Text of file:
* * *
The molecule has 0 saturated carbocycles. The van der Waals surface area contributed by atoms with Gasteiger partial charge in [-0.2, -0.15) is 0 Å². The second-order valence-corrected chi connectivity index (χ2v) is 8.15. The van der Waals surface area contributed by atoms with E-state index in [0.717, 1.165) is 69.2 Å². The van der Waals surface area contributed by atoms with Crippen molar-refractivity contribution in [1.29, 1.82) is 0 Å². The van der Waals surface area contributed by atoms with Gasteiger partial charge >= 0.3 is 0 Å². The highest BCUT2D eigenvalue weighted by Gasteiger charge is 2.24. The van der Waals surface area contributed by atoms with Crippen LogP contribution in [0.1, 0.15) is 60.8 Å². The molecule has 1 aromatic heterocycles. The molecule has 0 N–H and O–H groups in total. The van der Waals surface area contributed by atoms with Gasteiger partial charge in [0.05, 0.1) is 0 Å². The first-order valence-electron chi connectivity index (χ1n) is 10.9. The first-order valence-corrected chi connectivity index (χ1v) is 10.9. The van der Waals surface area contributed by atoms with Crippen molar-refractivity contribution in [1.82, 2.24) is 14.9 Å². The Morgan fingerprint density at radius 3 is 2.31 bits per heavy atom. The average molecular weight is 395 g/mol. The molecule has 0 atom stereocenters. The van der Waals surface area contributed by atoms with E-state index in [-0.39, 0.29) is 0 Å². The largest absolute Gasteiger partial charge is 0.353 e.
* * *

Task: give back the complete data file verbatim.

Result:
The molecule has 0 saturated carbocycles. The van der Waals surface area contributed by atoms with Gasteiger partial charge in [-0.2, -0.15) is 0 Å². The second-order valence-corrected chi connectivity index (χ2v) is 8.15. The van der Waals surface area contributed by atoms with E-state index in [0.717, 1.165) is 69.2 Å². The van der Waals surface area contributed by atoms with Crippen molar-refractivity contribution in [1.29, 1.82) is 0 Å². The van der Waals surface area contributed by atoms with Gasteiger partial charge >= 0.3 is 0 Å². The highest BCUT2D eigenvalue weighted by Gasteiger charge is 2.24. The van der Waals surface area contributed by atoms with Crippen LogP contribution in [0.1, 0.15) is 60.8 Å². The molecule has 1 aromatic heterocycles. The molecule has 0 N–H and O–H groups in total. The van der Waals surface area contributed by atoms with Gasteiger partial charge in [0.05, 0.1) is 0 Å². The first-order valence-electron chi connectivity index (χ1n) is 10.9. The first-order valence-corrected chi connectivity index (χ1v) is 10.9. The van der Waals surface area contributed by atoms with Crippen molar-refractivity contribution in [1.82, 2.24) is 14.9 Å². The Morgan fingerprint density at radius 3 is 2.31 bits per heavy atom. The average molecular weight is 395 g/mol. The molecule has 0 atom stereocenters. The van der Waals surface area contributed by atoms with E-state index in [-0.39, 0.29) is 0 Å². The largest absolute Gasteiger partial charge is 0.353 e.